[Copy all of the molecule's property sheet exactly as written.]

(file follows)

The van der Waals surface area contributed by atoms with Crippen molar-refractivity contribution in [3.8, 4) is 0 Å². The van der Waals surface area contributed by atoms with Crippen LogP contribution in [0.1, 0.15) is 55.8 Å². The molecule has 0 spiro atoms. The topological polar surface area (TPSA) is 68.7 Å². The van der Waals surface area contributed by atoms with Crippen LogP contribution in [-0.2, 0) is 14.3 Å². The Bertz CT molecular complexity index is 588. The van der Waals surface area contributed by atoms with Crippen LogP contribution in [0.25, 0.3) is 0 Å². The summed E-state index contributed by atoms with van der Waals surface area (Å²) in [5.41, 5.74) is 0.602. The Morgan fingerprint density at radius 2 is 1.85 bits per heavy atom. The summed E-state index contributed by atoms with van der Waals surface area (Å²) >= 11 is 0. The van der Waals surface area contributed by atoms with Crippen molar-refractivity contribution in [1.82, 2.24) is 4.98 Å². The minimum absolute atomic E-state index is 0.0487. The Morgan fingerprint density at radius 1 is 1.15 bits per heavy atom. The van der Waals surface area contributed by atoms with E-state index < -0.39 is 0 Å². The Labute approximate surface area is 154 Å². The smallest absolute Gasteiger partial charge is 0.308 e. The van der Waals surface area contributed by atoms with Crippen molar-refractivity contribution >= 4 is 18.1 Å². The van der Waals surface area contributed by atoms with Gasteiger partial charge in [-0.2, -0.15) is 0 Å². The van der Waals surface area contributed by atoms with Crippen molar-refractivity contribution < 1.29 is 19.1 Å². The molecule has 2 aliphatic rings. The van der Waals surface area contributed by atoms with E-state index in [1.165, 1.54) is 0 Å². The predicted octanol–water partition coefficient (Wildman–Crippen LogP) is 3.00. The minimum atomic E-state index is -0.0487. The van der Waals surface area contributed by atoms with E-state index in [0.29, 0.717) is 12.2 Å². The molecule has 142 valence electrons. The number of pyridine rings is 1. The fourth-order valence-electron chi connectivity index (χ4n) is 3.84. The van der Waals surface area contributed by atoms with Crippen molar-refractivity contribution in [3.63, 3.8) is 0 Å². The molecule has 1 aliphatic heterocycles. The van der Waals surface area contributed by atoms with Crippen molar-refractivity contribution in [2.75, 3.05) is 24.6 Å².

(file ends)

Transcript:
The van der Waals surface area contributed by atoms with Crippen molar-refractivity contribution in [3.8, 4) is 0 Å². The van der Waals surface area contributed by atoms with Crippen LogP contribution in [0.1, 0.15) is 55.8 Å². The molecule has 0 spiro atoms. The topological polar surface area (TPSA) is 68.7 Å². The van der Waals surface area contributed by atoms with Crippen LogP contribution in [-0.2, 0) is 14.3 Å². The Bertz CT molecular complexity index is 588. The van der Waals surface area contributed by atoms with Crippen LogP contribution in [0.25, 0.3) is 0 Å². The summed E-state index contributed by atoms with van der Waals surface area (Å²) in [5.41, 5.74) is 0.602. The Morgan fingerprint density at radius 2 is 1.85 bits per heavy atom. The summed E-state index contributed by atoms with van der Waals surface area (Å²) >= 11 is 0. The van der Waals surface area contributed by atoms with Crippen molar-refractivity contribution in [1.82, 2.24) is 4.98 Å². The minimum absolute atomic E-state index is 0.0487. The Morgan fingerprint density at radius 1 is 1.15 bits per heavy atom. The van der Waals surface area contributed by atoms with E-state index < -0.39 is 0 Å². The Labute approximate surface area is 154 Å². The smallest absolute Gasteiger partial charge is 0.308 e. The van der Waals surface area contributed by atoms with Crippen molar-refractivity contribution >= 4 is 18.1 Å². The van der Waals surface area contributed by atoms with Gasteiger partial charge in [-0.2, -0.15) is 0 Å². The van der Waals surface area contributed by atoms with Crippen molar-refractivity contribution < 1.29 is 19.1 Å². The molecule has 2 aliphatic rings. The van der Waals surface area contributed by atoms with E-state index in [1.165, 1.54) is 0 Å². The predicted octanol–water partition coefficient (Wildman–Crippen LogP) is 3.00. The minimum atomic E-state index is -0.0487. The van der Waals surface area contributed by atoms with E-state index in [0.29, 0.717) is 12.2 Å². The molecule has 142 valence electrons. The number of pyridine rings is 1. The fourth-order valence-electron chi connectivity index (χ4n) is 3.84. The van der Waals surface area contributed by atoms with Crippen molar-refractivity contribution in [3.63, 3.8) is 0 Å². The molecule has 1 aliphatic heterocycles. The van der Waals surface area contributed by atoms with Crippen molar-refractivity contribution in [2.75, 3.05) is 24.6 Å².